Gamification of the Classroom: What is it? How Do I Get Started?


Gamification: What is it?

At a recent brainstorming session for topics related to professional development, one of the topics that was suggested as an option was Gamification. Based on the overwhelming feedback from that session, it is clear that many of our teachers are interested in learning more about this approach to teaching.

So, here is an infographic on the subject that is very helpful in understanding what Gamification is and how it has evolved.

 
Created by Knewton and Column Five Media


What is clear in the infographic is that Gamification is an effective means of connecting to students. As schools continue to adapt to the student-centered learning model, this type of education recognizes the potential for engaging students in a way that is familiar and comfortable to a population of students that have been playing video games longer than they have been in a structured educational environment.


Gamification: How Do I Get Started?

When you begin to understand how Gamification works, you may notice that you may already be implementing some of these strategies, or this type of instruction could be brand new to you. Regardless, if you are interested in creating intentionally designed gamifications of your content, here are some basic ways to do it. 

1. Create a Point System

In many games, the more points you earn, you can earn rewards. Now, this may sound like grading, and in a way, it is. But it can be so much more than that. You can give points for not only assignment completions, but also any behaviors or completions of particular tasks, based on something you want to specifically emphasize in class or several different categories. The most important aspect of implementing something like this is that points must be given based on evidence, not by observation. You know your students. They are able to sense if a system is fair or not. Involve them in the point designation process as well, so that they take ownership in its establishment. After all is said and done, provide a reward (either intrinsic or extrinsic) for students that reach an agreed level of points. The beauty of this type of system is that you can make it as simple or as involved as you want. You could do it with one particular unit, or with all of them. You could even designate a student leader or diverse student group to be in charge of tallying the point totals. You can make it team based or individual. The possibilities are endless!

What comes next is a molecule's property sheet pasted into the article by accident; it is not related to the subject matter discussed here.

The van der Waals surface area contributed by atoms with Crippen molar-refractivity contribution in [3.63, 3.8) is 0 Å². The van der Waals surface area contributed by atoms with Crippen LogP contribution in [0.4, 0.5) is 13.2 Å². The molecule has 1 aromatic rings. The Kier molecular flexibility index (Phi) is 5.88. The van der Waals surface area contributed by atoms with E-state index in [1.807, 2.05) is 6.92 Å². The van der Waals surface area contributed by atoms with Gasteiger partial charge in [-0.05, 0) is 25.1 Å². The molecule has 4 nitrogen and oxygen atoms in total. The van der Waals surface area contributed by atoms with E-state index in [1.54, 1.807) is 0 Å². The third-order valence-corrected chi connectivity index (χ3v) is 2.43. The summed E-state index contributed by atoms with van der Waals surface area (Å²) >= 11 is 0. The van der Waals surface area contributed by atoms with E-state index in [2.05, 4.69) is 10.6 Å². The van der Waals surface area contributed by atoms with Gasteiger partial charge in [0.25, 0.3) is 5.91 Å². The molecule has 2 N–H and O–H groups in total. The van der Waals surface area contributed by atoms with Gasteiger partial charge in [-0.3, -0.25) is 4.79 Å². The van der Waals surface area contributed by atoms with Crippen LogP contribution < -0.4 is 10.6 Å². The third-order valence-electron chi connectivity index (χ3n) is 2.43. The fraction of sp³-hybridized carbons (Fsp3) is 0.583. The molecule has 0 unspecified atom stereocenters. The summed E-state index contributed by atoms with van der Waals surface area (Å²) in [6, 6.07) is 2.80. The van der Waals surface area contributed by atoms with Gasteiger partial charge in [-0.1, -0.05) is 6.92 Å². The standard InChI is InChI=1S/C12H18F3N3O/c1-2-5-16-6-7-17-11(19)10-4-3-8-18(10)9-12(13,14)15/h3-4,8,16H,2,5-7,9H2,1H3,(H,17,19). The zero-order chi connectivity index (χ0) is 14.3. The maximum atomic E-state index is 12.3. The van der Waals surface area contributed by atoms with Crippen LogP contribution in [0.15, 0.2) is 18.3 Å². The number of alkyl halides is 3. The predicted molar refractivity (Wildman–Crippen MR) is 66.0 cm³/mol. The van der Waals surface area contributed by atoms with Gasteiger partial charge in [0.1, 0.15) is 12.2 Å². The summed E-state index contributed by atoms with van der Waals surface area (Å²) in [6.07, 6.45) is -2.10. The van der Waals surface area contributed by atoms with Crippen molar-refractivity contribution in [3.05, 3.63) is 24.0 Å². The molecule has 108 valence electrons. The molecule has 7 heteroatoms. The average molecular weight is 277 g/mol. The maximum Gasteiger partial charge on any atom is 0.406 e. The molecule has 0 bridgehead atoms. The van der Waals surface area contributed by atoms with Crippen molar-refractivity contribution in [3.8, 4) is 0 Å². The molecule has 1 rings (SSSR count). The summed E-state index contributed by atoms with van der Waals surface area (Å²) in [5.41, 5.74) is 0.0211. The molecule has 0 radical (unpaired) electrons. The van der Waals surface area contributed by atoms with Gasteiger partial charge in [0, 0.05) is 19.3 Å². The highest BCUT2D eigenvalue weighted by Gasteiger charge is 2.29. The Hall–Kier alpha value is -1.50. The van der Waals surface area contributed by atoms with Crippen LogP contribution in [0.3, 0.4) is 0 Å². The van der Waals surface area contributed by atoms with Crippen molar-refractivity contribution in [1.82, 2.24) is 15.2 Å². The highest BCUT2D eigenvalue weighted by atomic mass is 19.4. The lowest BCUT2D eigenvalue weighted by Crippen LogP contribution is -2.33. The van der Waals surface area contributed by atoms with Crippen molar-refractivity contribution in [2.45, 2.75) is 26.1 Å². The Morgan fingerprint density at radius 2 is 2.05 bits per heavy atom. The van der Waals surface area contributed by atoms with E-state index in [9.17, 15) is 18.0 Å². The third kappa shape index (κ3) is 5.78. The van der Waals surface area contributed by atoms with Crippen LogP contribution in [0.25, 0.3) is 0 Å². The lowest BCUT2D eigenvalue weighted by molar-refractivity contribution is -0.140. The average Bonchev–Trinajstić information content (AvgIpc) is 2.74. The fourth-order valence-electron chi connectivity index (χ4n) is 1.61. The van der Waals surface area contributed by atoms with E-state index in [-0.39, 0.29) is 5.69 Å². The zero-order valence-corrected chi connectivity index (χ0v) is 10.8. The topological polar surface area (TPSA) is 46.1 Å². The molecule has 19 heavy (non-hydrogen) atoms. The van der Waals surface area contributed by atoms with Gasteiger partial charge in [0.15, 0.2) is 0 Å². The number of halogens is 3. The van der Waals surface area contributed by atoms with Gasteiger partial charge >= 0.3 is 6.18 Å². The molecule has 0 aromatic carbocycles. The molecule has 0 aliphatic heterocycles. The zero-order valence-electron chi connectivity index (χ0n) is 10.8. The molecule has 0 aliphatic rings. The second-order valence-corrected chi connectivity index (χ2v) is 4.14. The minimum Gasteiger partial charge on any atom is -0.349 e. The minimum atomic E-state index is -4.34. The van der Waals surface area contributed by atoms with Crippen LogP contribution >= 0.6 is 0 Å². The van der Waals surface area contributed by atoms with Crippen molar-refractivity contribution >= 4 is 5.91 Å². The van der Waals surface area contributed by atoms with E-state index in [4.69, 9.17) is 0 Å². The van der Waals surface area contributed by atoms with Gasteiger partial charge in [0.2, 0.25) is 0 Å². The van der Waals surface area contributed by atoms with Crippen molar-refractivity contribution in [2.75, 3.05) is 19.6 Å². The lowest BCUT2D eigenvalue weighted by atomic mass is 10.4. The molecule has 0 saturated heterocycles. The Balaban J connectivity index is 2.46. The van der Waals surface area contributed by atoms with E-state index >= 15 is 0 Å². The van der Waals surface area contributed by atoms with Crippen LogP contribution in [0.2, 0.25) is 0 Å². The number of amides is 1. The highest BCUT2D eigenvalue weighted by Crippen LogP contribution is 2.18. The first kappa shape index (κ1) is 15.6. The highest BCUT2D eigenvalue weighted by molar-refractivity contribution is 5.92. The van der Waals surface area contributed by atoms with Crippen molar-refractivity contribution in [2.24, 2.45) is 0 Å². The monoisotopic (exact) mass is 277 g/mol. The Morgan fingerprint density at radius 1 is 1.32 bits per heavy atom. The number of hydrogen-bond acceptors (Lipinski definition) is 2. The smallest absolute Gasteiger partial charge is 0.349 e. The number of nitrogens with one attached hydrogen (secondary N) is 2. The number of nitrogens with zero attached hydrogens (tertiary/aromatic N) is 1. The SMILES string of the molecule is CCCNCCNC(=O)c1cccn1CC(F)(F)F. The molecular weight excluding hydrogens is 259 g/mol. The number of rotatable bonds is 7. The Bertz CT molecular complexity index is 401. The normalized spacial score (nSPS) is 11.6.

2.  Tap into Digital Gaming Resources

  There are more and more educational gaming platforms that are designed to help students review for a test, summarize a lesson, and even introduce students to a concept. Here are a few of the top ones currently:

Quiziz

Quiziz is an online game that makes reviewing and learning more engaging through competition with classmates and fun images (memes) when students answer correctly or incorrectly. You can create your own quiz or use one in their library. Once you have your quiz, you just share a code with your students and have them join. Students will have a certain amount of time to answer the question, and the faster they answer, the more points they get. Students are assigned an avatar (funny looking animal) so students can see how well they are doing compared to other classmates to up their game or track their rank in the class. You can also have classes compete against each other and award students who finish in the top 10, or just do it for fun with bragging rights on the line.






Breakout EDU Digital

A fairly recent craze for entertainment is the escape room scenario where you must solve the puzzle to leave the room. This idea has come to the digital space with digital breakout activities. The clues can all be connected to your content and students will compete to finish first. You can even create your own using Google Sites with a pre-made template ready for you to input your content.


Kahoot!

This is a very similar to Quizizz. The features are very similar, but this can also be used to introduce students to new information through a Blind Kahoot!




3. Digital Badges

Badges are small tokens to represent success in certain areas or units of your class. In my experience, handing out a paper certificate or getting actual badges for something is about the least exciting event in the life of a high schooler. But perhaps awarding digital badges may allow students to compete for a grand prize or a learning experience that will be special for that student. 


A way to easily record and track badges digitally is Classbadges, an online platform designed to show students how they have excelled. You can create your own badges or use stock images. Either way, this could be a great way for students to see how much they have achieved and could be a motivator as well.


With these ideas as a starter for your Gamification journey, you will be well on your way to adding another tool to your teaching belt. It's important to remember that balance is the key to any successful instructional technique. I wouldn't recommend making everything you do into a game, but a few instances of this instructional practice combined with other effective strategies will keep your students engaged and on their metaphorical toes.



Sources:
"5 Ways to Gamify Your Classroom." ISTE. Web. 28 Apr. 2017.
"The Gamification of Education Infographic #gamification #edtech." Knewton. Web. 28 Apr. 2017.

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